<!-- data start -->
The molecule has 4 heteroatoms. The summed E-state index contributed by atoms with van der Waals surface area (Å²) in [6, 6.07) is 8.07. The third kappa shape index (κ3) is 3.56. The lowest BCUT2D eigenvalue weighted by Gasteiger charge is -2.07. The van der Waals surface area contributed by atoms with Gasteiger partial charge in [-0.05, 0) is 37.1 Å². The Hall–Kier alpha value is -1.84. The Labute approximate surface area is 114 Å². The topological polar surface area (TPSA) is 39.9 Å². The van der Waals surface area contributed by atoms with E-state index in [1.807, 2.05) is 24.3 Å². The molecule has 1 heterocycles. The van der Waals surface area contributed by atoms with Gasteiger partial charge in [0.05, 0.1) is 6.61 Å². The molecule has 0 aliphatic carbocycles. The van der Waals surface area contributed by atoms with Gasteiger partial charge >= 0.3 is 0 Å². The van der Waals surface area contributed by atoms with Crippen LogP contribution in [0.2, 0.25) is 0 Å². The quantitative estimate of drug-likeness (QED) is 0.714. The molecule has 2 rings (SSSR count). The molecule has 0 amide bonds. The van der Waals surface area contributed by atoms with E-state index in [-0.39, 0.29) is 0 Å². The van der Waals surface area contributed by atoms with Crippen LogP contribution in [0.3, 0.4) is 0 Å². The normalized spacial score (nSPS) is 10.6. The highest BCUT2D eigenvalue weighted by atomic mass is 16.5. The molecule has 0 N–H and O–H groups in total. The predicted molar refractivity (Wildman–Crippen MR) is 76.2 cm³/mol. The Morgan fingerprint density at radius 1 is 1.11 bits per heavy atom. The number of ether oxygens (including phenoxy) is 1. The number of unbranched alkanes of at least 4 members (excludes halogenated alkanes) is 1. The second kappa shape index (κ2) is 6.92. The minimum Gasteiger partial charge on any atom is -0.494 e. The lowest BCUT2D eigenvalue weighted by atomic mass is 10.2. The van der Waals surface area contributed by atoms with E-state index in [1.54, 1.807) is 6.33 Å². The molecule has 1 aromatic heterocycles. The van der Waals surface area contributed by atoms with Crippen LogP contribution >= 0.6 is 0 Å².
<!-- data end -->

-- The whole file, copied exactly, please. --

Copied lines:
The molecule has 4 heteroatoms. The summed E-state index contributed by atoms with van der Waals surface area (Å²) in [6, 6.07) is 8.07. The third kappa shape index (κ3) is 3.56. The lowest BCUT2D eigenvalue weighted by Gasteiger charge is -2.07. The van der Waals surface area contributed by atoms with Gasteiger partial charge in [-0.05, 0) is 37.1 Å². The Hall–Kier alpha value is -1.84. The Labute approximate surface area is 114 Å². The topological polar surface area (TPSA) is 39.9 Å². The van der Waals surface area contributed by atoms with E-state index in [1.807, 2.05) is 24.3 Å². The molecule has 1 heterocycles. The van der Waals surface area contributed by atoms with Gasteiger partial charge in [0.05, 0.1) is 6.61 Å². The molecule has 0 aliphatic carbocycles. The van der Waals surface area contributed by atoms with Gasteiger partial charge >= 0.3 is 0 Å². The van der Waals surface area contributed by atoms with Crippen LogP contribution in [0.2, 0.25) is 0 Å². The quantitative estimate of drug-likeness (QED) is 0.714. The molecule has 2 rings (SSSR count). The molecule has 0 amide bonds. The van der Waals surface area contributed by atoms with E-state index in [-0.39, 0.29) is 0 Å². The van der Waals surface area contributed by atoms with Crippen LogP contribution in [0.3, 0.4) is 0 Å². The normalized spacial score (nSPS) is 10.6. The highest BCUT2D eigenvalue weighted by atomic mass is 16.5. The molecule has 0 N–H and O–H groups in total. The predicted molar refractivity (Wildman–Crippen MR) is 76.2 cm³/mol. The Morgan fingerprint density at radius 1 is 1.11 bits per heavy atom. The number of ether oxygens (including phenoxy) is 1. The number of unbranched alkanes of at least 4 members (excludes halogenated alkanes) is 1. The second kappa shape index (κ2) is 6.92. The minimum Gasteiger partial charge on any atom is -0.494 e. The lowest BCUT2D eigenvalue weighted by atomic mass is 10.2. The van der Waals surface area contributed by atoms with E-state index in [1.54, 1.807) is 6.33 Å². The molecule has 1 aromatic heterocycles. The van der Waals surface area contributed by atoms with Crippen LogP contribution >= 0.6 is 0 Å².